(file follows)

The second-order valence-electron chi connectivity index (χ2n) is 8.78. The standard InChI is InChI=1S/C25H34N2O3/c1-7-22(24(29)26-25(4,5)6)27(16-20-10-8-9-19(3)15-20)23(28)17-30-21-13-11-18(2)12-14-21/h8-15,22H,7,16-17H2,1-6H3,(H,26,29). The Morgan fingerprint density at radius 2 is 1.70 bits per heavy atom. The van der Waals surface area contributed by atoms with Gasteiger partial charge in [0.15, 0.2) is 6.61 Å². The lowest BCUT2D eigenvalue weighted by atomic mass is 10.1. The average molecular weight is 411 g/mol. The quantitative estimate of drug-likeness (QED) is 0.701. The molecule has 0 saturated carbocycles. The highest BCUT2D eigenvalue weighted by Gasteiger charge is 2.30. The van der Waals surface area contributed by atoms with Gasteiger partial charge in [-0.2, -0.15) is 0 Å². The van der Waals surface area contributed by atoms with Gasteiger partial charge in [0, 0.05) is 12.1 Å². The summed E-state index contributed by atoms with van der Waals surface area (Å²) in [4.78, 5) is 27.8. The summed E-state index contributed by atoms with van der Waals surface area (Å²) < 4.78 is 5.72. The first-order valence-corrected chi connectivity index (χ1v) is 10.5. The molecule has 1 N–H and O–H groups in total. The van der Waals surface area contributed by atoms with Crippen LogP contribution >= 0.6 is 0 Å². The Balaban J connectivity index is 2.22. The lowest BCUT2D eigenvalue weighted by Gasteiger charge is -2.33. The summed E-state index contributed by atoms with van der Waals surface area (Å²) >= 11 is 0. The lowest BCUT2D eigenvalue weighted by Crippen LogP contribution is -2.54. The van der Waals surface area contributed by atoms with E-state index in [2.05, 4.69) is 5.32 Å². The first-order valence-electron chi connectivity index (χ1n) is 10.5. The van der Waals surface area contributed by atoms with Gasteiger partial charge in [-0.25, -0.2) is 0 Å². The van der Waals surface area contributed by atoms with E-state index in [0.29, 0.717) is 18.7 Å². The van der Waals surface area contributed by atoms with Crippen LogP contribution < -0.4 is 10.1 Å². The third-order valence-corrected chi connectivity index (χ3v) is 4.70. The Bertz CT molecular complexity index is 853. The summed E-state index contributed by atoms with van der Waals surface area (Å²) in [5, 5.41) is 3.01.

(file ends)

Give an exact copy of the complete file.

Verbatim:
The second-order valence-electron chi connectivity index (χ2n) is 8.78. The standard InChI is InChI=1S/C25H34N2O3/c1-7-22(24(29)26-25(4,5)6)27(16-20-10-8-9-19(3)15-20)23(28)17-30-21-13-11-18(2)12-14-21/h8-15,22H,7,16-17H2,1-6H3,(H,26,29). The Morgan fingerprint density at radius 2 is 1.70 bits per heavy atom. The van der Waals surface area contributed by atoms with Gasteiger partial charge in [0.15, 0.2) is 6.61 Å². The lowest BCUT2D eigenvalue weighted by atomic mass is 10.1. The average molecular weight is 411 g/mol. The quantitative estimate of drug-likeness (QED) is 0.701. The molecule has 0 saturated carbocycles. The highest BCUT2D eigenvalue weighted by Gasteiger charge is 2.30. The van der Waals surface area contributed by atoms with Gasteiger partial charge in [-0.2, -0.15) is 0 Å². The van der Waals surface area contributed by atoms with Gasteiger partial charge in [0, 0.05) is 12.1 Å². The summed E-state index contributed by atoms with van der Waals surface area (Å²) in [4.78, 5) is 27.8. The summed E-state index contributed by atoms with van der Waals surface area (Å²) < 4.78 is 5.72. The first-order valence-corrected chi connectivity index (χ1v) is 10.5. The molecule has 1 N–H and O–H groups in total. The van der Waals surface area contributed by atoms with Crippen LogP contribution >= 0.6 is 0 Å². The Balaban J connectivity index is 2.22. The lowest BCUT2D eigenvalue weighted by Gasteiger charge is -2.33. The summed E-state index contributed by atoms with van der Waals surface area (Å²) >= 11 is 0. The lowest BCUT2D eigenvalue weighted by Crippen LogP contribution is -2.54. The van der Waals surface area contributed by atoms with E-state index in [2.05, 4.69) is 5.32 Å². The first-order valence-electron chi connectivity index (χ1n) is 10.5. The van der Waals surface area contributed by atoms with Gasteiger partial charge in [-0.25, -0.2) is 0 Å². The van der Waals surface area contributed by atoms with E-state index in [0.29, 0.717) is 18.7 Å². The van der Waals surface area contributed by atoms with Crippen LogP contribution < -0.4 is 10.1 Å². The third-order valence-corrected chi connectivity index (χ3v) is 4.70. The Bertz CT molecular complexity index is 853. The summed E-state index contributed by atoms with van der Waals surface area (Å²) in [5, 5.41) is 3.01.